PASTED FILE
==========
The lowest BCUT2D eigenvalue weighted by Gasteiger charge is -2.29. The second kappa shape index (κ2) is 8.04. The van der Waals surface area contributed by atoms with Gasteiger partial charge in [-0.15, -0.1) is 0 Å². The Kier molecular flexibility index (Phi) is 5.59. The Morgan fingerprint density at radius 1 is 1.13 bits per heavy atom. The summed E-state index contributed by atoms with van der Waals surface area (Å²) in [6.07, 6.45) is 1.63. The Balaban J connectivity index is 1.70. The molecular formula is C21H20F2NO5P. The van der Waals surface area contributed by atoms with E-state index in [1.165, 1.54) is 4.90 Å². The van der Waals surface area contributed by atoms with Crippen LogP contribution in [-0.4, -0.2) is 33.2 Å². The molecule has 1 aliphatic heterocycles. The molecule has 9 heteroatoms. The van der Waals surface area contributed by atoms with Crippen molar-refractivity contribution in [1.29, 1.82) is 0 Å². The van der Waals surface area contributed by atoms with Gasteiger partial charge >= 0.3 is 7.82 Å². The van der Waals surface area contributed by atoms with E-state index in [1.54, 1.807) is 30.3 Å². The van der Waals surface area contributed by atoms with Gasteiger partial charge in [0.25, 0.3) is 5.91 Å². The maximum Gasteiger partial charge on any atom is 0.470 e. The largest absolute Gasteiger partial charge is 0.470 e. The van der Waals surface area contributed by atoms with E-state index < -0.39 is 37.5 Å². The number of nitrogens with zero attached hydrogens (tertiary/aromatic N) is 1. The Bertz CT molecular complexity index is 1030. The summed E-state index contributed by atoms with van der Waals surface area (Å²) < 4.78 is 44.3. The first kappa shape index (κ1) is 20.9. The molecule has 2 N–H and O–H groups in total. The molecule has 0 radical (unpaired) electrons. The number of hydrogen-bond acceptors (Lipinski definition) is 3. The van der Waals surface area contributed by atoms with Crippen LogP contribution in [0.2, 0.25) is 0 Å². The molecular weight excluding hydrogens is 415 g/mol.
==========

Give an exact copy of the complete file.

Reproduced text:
The lowest BCUT2D eigenvalue weighted by Gasteiger charge is -2.29. The second kappa shape index (κ2) is 8.04. The van der Waals surface area contributed by atoms with Gasteiger partial charge in [-0.15, -0.1) is 0 Å². The Kier molecular flexibility index (Phi) is 5.59. The Morgan fingerprint density at radius 1 is 1.13 bits per heavy atom. The summed E-state index contributed by atoms with van der Waals surface area (Å²) in [6.07, 6.45) is 1.63. The Balaban J connectivity index is 1.70. The molecular formula is C21H20F2NO5P. The van der Waals surface area contributed by atoms with E-state index in [1.165, 1.54) is 4.90 Å². The van der Waals surface area contributed by atoms with Crippen LogP contribution in [-0.4, -0.2) is 33.2 Å². The molecule has 1 aliphatic heterocycles. The molecule has 9 heteroatoms. The van der Waals surface area contributed by atoms with Crippen molar-refractivity contribution in [1.29, 1.82) is 0 Å². The van der Waals surface area contributed by atoms with Gasteiger partial charge >= 0.3 is 7.82 Å². The van der Waals surface area contributed by atoms with E-state index in [1.54, 1.807) is 30.3 Å². The van der Waals surface area contributed by atoms with Gasteiger partial charge in [0.25, 0.3) is 5.91 Å². The maximum Gasteiger partial charge on any atom is 0.470 e. The largest absolute Gasteiger partial charge is 0.470 e. The van der Waals surface area contributed by atoms with E-state index < -0.39 is 37.5 Å². The number of nitrogens with zero attached hydrogens (tertiary/aromatic N) is 1. The Bertz CT molecular complexity index is 1030. The summed E-state index contributed by atoms with van der Waals surface area (Å²) < 4.78 is 44.3. The first kappa shape index (κ1) is 20.9. The molecule has 2 N–H and O–H groups in total. The molecule has 0 radical (unpaired) electrons. The number of hydrogen-bond acceptors (Lipinski definition) is 3. The van der Waals surface area contributed by atoms with Crippen LogP contribution in [0.2, 0.25) is 0 Å². The molecular weight excluding hydrogens is 415 g/mol.